2. Having a single consolidated assignment for students to turn in each week
  3. Having a memorable acronym (WrHLD) along with a template available on Blackboard to remind students of what they need to submit every week

Each factor reduces the cognitive load for students by simplifying what they have to remember week to week. Having reduced the extraneous cognitive load on students, I can now guide them in focusing on important course content and skills rather than on when and what assignments are due.

Image Credits: The hand drawn  images in this post were created by Kiara Yough, student aide at Duquesne’s Center for Teaching Excellence and a Biomedical Engineering student.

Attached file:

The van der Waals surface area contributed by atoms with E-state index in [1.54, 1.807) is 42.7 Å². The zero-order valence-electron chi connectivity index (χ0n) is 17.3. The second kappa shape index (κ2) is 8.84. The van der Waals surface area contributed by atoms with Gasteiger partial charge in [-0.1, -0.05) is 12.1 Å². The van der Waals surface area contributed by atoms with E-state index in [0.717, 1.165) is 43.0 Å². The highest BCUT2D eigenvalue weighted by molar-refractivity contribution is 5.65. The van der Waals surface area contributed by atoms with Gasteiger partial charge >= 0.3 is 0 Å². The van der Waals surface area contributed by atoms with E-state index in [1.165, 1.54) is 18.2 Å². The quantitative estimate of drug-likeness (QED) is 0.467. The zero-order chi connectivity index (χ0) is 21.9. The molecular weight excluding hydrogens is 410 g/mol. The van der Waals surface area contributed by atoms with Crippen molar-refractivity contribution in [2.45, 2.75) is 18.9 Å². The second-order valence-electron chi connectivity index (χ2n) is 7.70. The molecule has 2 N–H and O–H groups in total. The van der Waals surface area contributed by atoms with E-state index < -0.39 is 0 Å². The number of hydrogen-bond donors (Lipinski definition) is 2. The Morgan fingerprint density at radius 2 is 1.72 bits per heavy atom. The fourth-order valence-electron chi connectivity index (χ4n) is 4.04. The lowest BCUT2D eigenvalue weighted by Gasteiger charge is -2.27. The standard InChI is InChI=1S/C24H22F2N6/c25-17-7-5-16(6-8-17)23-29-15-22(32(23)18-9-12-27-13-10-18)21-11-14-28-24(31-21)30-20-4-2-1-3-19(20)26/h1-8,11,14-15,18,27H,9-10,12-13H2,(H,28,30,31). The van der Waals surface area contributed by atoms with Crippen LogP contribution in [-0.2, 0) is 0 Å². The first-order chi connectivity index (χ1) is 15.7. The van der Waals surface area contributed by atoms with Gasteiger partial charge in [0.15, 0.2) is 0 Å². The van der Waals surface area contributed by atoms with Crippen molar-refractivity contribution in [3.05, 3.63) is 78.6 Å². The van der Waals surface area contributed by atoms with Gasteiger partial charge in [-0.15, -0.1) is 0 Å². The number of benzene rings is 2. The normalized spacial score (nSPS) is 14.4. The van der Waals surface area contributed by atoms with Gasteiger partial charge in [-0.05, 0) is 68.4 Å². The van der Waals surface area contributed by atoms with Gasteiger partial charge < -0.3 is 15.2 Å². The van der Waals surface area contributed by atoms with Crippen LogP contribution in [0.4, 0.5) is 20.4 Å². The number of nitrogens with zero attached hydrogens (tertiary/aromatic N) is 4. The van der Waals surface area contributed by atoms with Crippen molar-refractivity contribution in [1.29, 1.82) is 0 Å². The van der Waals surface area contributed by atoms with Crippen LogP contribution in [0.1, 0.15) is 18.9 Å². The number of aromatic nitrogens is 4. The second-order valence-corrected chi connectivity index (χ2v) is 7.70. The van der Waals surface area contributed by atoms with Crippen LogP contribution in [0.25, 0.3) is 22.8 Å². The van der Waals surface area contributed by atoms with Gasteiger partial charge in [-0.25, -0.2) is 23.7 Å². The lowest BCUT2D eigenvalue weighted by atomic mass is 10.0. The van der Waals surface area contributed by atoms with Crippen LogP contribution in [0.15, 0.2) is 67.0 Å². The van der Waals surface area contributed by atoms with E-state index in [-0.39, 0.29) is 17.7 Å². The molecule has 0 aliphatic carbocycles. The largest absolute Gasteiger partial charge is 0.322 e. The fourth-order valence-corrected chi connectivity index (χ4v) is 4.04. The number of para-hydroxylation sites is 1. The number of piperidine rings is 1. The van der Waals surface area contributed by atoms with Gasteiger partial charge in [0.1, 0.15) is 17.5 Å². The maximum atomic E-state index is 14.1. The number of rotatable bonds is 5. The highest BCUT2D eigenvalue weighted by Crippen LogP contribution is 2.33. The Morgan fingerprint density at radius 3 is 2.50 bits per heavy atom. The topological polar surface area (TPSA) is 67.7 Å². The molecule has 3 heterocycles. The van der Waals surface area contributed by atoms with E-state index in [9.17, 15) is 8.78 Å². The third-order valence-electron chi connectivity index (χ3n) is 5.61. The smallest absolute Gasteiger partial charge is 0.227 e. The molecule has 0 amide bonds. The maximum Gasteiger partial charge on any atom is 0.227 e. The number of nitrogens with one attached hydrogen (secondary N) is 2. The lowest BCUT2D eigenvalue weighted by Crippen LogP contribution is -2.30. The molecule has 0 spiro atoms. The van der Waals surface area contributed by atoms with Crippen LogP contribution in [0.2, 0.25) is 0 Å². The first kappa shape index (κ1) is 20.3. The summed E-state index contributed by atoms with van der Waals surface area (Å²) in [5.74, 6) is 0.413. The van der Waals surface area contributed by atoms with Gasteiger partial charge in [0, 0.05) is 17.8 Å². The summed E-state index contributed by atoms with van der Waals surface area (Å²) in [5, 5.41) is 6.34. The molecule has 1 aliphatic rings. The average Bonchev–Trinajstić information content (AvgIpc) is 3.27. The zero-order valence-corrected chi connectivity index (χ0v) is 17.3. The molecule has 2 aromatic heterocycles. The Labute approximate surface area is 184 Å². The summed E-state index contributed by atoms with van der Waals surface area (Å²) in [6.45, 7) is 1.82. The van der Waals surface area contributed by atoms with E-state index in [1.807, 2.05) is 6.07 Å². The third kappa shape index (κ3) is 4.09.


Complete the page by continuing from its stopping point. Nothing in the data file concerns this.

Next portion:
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What Are We Doing and Why? Transparent Assignment Design Benefits Students and Faculty Alike

Photo of Kasey Christopher at microscopeBy Kasey Christopher, Ph.D., Visiting Assistant Professor, Department of Biological Sciences, Duquesne University

As a biology professor, I like to imagine that the relevance of my subject matter is indisputable. Don’t we all? Unfortunately, I don’t always clarify how the focused exercises I ask students to do will translate into the “big picture” learning objectives I expect them to meet. It may be obvious to a student why abilities to hypothesize or interpret experimental data are useful in any career; it is decidedly less clear how writing about the appearance of worms in a petri dish serves these goals.